Guidelines for Waterford mass-goers following coronavirus outbreak
The HSE has called for “extreme caution” to limit the spread of the virus, with suspending shaking hands and the use of holy water fonts at religious services advised.
Waterford parishioners were advised of the restrictions at Mass over the weekend.
“Shaking hands while exchanging the sign of peace in Christian religious services involves a low risk of spreading the virus especially if members of the congregation who are unwell do not attend religious services while they are ill,” the HSE has said.
“However, because Covid-19 is a new disease that has not been seen in people before, we need to exercise extreme caution to limit the spread of the virus. Current information suggests that Covid-19 can spread easily between people and could be spread from an infected person even before they develop any symptoms. For these reasons we suggest that physical interaction during religious services, including the sign of peace, should be suspended.
“For Christian religious services, the priest may choose to give the congregation permission to carry out an alternative sign of peace that does not involve hand contact (such as smile/ nod/ bow) if so wished.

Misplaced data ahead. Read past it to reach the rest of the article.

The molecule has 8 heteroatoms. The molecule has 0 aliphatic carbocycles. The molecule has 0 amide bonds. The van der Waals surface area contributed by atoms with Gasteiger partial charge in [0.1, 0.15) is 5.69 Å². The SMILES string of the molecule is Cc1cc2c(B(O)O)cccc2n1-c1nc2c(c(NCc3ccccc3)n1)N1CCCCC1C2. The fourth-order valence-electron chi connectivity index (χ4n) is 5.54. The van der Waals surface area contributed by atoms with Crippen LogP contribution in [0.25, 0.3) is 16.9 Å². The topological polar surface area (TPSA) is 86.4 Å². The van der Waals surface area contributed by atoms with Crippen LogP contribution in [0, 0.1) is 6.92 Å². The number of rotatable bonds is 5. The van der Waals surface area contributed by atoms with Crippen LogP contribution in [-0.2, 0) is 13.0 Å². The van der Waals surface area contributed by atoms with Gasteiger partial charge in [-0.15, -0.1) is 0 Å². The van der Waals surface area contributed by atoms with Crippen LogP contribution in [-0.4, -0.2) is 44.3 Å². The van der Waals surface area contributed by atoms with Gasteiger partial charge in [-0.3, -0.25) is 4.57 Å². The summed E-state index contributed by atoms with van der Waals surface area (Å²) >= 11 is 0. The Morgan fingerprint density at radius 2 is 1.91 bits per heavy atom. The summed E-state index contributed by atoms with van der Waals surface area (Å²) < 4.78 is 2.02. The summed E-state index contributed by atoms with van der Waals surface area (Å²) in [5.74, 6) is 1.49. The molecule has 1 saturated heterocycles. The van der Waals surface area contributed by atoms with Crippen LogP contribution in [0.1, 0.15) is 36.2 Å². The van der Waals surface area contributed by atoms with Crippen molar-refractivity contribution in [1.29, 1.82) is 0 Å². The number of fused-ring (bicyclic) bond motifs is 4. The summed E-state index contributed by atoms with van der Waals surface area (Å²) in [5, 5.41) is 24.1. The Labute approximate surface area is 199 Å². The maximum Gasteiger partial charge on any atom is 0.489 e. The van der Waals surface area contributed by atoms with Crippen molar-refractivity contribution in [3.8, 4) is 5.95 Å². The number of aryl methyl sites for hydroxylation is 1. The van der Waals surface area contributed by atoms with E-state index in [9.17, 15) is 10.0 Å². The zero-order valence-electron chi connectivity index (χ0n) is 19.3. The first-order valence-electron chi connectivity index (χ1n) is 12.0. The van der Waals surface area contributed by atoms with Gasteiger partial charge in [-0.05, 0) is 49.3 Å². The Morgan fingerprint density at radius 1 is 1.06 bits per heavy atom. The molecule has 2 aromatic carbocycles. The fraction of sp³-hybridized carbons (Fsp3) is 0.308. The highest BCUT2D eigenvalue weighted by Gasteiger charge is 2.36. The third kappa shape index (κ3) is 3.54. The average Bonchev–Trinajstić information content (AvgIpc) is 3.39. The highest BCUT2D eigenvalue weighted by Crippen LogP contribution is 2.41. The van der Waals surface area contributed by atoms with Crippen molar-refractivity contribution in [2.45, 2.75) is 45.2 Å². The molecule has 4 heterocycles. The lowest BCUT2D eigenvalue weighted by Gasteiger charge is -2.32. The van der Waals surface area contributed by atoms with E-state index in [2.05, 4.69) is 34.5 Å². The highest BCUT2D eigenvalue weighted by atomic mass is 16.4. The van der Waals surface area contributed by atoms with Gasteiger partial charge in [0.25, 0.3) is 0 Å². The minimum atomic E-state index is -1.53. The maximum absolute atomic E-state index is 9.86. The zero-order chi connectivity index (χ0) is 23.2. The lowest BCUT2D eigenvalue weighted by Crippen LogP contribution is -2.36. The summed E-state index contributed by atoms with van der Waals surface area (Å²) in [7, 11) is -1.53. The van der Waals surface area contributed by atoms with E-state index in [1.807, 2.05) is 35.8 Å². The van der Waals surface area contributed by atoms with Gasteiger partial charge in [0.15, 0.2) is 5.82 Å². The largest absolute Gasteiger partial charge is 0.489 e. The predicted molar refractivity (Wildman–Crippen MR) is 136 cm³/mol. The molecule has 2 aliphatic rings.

“The practice of shaking hands on greeting and departure at religious services/gatherings should be suspended for both religious leaders/clergy and laity.”
The HSE has said everyone administering holy communion should wash their hands or use alcohol based hand gel before beginning. Holy communion should be administered into the hands only and not onto the tongue.
“To minimise the risk of spread of infection, the use of communal vessels should be suspended. For example, during holy communion in Christian religious services only the celebrant should drink from the chalice. No one else should drink from the chalice – this includes other priests, ministers of the Eucharist and members of the congregation.
“Alternatives to direct sharing of the chalice should also be avoided including:
1. Intinction, i.e. the communion wafer is dipped in the chalice and administered into the hand the communion wafer is administered into the communicant’s hand and they dip it into the chalice.
2. Distribution of communion wine through individual small cups.”
The HSE has said parochial activities and social religious gatherings on church premises should follow sensible practices, including hand hygiene and respiratory hygiene as described in this guidance. “Posters/notices formally stating any guidance or changes in practice should be clearly displayed and appropriate leaflets should be circulated.”